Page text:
the 'girls' (I hate that phrase)
Sorry I'm sure. Term of endearment only I can assure you! :sad:

The difference between the ladies and gentlemen of the factory and my lady is quite simple. She does a more skilled job that would require advertisement, interview and extensive training. The factory jobs are quite easily filled by agency workers should one leave or decide that didn't fancy coming in. However, should all the workers with young children decide that they wanted to leave at 3pm for example, this would be detrimental to production and I understand why this would not be allowed.

Since I have 2 more staff here, plus me, who are quite happy to cover the hour or so, I can't see the problem in my dept. Tis a tricky one. :smile:
 

ChrisKH

Veteran
Location
Essex
snapper_37 said:
Sorry I'm sure. Term of endearment only I can assure you! :sad:

The difference between the ladies and gentlemen of the factory and my lady is quite simple. She does a more skilled job that would require advertisement, interview and extensive training. The factory jobs are quite easily filled by agency workers should one leave or decide that didn't fancy coming in. However, should all the workers with young children decide that they wanted to leave at 3pm for example, this would be detrimental to production and I understand why this would not be allowed.

Since I have 2 more staff here, plus me, who are quite happy to cover the hour or so, I can't see the problem in my dept. Tis a tricky one. :smile:
Not really. You have just shown why it is possible to do it for your staff member as it does not adversely affect production or her/your work process, whereas those on the shop floor must stick to production hours. Is the workplace unionised?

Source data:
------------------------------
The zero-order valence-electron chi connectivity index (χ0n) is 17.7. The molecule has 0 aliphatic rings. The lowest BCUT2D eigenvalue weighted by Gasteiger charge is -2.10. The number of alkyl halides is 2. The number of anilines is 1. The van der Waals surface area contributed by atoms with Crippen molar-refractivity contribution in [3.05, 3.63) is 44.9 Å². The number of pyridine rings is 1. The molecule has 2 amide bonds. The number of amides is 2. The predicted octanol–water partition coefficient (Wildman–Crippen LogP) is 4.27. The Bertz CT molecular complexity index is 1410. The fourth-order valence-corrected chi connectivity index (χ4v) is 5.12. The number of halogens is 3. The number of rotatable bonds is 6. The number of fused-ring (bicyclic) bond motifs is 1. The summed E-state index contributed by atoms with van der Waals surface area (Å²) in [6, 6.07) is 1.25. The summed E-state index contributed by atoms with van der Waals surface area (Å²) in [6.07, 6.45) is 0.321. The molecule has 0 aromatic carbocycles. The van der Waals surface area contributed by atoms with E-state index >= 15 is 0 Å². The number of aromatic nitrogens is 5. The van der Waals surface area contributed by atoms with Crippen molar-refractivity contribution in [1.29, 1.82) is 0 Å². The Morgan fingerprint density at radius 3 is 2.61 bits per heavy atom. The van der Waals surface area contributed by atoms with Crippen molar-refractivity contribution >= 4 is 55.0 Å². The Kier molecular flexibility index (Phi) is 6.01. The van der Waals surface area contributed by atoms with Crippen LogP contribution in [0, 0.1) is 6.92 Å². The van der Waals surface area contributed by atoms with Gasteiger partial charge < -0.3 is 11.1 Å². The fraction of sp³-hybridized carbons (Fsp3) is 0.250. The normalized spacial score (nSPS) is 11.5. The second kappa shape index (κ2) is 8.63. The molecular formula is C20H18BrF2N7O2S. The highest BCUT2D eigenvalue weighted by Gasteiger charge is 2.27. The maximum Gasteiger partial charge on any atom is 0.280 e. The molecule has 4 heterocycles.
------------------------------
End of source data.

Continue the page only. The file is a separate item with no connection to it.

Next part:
perplexed

Legendary Member
Location
Sheffield
Flexible working is ok, as long as it is not held as the sole preserve of parents.

Previous experience has shown that some parents use children as an excuse to cherry pick what hours they want to work. I get irritated when the fact they have children means they "can't possibly work nights" that week. Despite knowing when they took the job that was part of the deal.

Which means that some other mug has to...

Those without children have an equal right to see their wives/husbands.

Interestingly enough, the ones who don't want to cover the crappy shifts and expect others to take up the slack, never seem to think this is unfair.

Also interestingly, a few years ago a firm I worked for introduced a shift allowance, so the pay for nights was higher. Suddenly, it wasn't quite as crucial for some of the parents to not work nights...:tongue:
 

Coco

Well-Known Member
Location
Glasgow
ChrisKH said:
Not really. You have just shown why it is possible to do it for your staff member as it does not adversely affect production or her/your work process, whereas those on the shop floor must stick to production hours. Is the workplace unionised?